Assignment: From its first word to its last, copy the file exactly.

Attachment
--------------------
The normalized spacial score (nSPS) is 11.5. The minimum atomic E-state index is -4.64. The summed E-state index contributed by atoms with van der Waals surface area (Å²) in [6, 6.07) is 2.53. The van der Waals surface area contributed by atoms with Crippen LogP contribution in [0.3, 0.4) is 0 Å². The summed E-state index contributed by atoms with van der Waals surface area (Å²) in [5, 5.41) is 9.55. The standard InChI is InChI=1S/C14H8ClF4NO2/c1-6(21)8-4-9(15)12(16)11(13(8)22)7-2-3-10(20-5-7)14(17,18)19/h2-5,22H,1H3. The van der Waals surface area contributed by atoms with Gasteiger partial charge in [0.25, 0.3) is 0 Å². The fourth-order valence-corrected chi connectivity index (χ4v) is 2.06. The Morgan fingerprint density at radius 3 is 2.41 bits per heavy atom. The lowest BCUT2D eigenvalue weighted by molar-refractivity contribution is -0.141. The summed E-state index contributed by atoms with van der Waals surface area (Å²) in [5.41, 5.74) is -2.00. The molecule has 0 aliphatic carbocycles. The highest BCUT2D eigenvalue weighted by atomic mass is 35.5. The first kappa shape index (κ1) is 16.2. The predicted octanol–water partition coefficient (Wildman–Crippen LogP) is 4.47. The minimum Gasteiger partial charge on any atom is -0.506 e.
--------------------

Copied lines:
The normalized spacial score (nSPS) is 11.5. The minimum atomic E-state index is -4.64. The summed E-state index contributed by atoms with van der Waals surface area (Å²) in [6, 6.07) is 2.53. The van der Waals surface area contributed by atoms with Crippen LogP contribution in [0.3, 0.4) is 0 Å². The summed E-state index contributed by atoms with van der Waals surface area (Å²) in [5, 5.41) is 9.55. The standard InChI is InChI=1S/C14H8ClF4NO2/c1-6(21)8-4-9(15)12(16)11(13(8)22)7-2-3-10(20-5-7)14(17,18)19/h2-5,22H,1H3. The van der Waals surface area contributed by atoms with Gasteiger partial charge in [0.25, 0.3) is 0 Å². The fourth-order valence-corrected chi connectivity index (χ4v) is 2.06. The Morgan fingerprint density at radius 3 is 2.41 bits per heavy atom. The lowest BCUT2D eigenvalue weighted by molar-refractivity contribution is -0.141. The summed E-state index contributed by atoms with van der Waals surface area (Å²) in [5.41, 5.74) is -2.00. The molecule has 0 aliphatic carbocycles. The highest BCUT2D eigenvalue weighted by atomic mass is 35.5. The first kappa shape index (κ1) is 16.2. The predicted octanol–water partition coefficient (Wildman–Crippen LogP) is 4.47. The minimum Gasteiger partial charge on any atom is -0.506 e.